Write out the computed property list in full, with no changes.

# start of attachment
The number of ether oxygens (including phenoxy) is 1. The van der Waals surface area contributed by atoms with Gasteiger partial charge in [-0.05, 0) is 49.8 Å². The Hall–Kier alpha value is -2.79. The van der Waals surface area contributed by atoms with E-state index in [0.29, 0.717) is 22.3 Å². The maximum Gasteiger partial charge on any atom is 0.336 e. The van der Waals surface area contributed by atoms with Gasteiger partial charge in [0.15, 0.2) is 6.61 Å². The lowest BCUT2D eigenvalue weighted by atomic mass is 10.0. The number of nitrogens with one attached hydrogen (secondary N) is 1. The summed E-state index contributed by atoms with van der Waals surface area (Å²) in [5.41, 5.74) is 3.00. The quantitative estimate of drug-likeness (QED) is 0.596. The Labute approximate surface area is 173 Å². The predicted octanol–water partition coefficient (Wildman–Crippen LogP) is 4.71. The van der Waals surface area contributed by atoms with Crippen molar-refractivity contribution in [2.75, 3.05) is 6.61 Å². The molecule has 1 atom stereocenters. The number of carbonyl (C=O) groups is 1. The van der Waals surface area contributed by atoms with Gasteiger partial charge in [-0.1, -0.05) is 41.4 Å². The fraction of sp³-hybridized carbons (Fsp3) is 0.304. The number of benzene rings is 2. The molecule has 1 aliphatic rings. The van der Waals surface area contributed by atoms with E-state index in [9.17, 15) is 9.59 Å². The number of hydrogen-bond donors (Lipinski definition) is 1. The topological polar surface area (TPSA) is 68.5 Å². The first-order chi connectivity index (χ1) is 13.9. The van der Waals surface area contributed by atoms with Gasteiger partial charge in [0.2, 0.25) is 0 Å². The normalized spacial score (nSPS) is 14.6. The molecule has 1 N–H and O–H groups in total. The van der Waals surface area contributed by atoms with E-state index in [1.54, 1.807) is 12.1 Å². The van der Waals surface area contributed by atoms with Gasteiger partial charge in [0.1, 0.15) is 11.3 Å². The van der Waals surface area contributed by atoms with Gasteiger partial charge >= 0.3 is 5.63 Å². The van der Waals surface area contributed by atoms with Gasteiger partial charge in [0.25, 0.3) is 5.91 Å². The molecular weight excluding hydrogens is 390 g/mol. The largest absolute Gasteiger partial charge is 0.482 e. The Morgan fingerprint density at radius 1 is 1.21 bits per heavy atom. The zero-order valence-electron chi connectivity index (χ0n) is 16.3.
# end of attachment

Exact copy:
The number of ether oxygens (including phenoxy) is 1. The van der Waals surface area contributed by atoms with Gasteiger partial charge in [-0.05, 0) is 49.8 Å². The Hall–Kier alpha value is -2.79. The van der Waals surface area contributed by atoms with E-state index in [0.29, 0.717) is 22.3 Å². The maximum Gasteiger partial charge on any atom is 0.336 e. The van der Waals surface area contributed by atoms with Gasteiger partial charge in [0.15, 0.2) is 6.61 Å². The lowest BCUT2D eigenvalue weighted by atomic mass is 10.0. The number of nitrogens with one attached hydrogen (secondary N) is 1. The summed E-state index contributed by atoms with van der Waals surface area (Å²) in [5.41, 5.74) is 3.00. The quantitative estimate of drug-likeness (QED) is 0.596. The Labute approximate surface area is 173 Å². The predicted octanol–water partition coefficient (Wildman–Crippen LogP) is 4.71. The van der Waals surface area contributed by atoms with Crippen molar-refractivity contribution in [2.75, 3.05) is 6.61 Å². The molecule has 1 atom stereocenters. The number of carbonyl (C=O) groups is 1. The van der Waals surface area contributed by atoms with Gasteiger partial charge in [-0.1, -0.05) is 41.4 Å². The fraction of sp³-hybridized carbons (Fsp3) is 0.304. The number of benzene rings is 2. The molecule has 1 aliphatic rings. The van der Waals surface area contributed by atoms with E-state index in [9.17, 15) is 9.59 Å². The number of hydrogen-bond donors (Lipinski definition) is 1. The topological polar surface area (TPSA) is 68.5 Å². The first-order chi connectivity index (χ1) is 13.9. The van der Waals surface area contributed by atoms with Gasteiger partial charge in [0.2, 0.25) is 0 Å². The normalized spacial score (nSPS) is 14.6. The molecule has 1 N–H and O–H groups in total. The van der Waals surface area contributed by atoms with E-state index in [1.54, 1.807) is 12.1 Å². The van der Waals surface area contributed by atoms with Gasteiger partial charge in [0.1, 0.15) is 11.3 Å². The van der Waals surface area contributed by atoms with Gasteiger partial charge >= 0.3 is 5.63 Å². The van der Waals surface area contributed by atoms with Gasteiger partial charge in [0.25, 0.3) is 5.91 Å². The molecular weight excluding hydrogens is 390 g/mol. The largest absolute Gasteiger partial charge is 0.482 e. The Morgan fingerprint density at radius 1 is 1.21 bits per heavy atom. The zero-order valence-electron chi connectivity index (χ0n) is 16.3.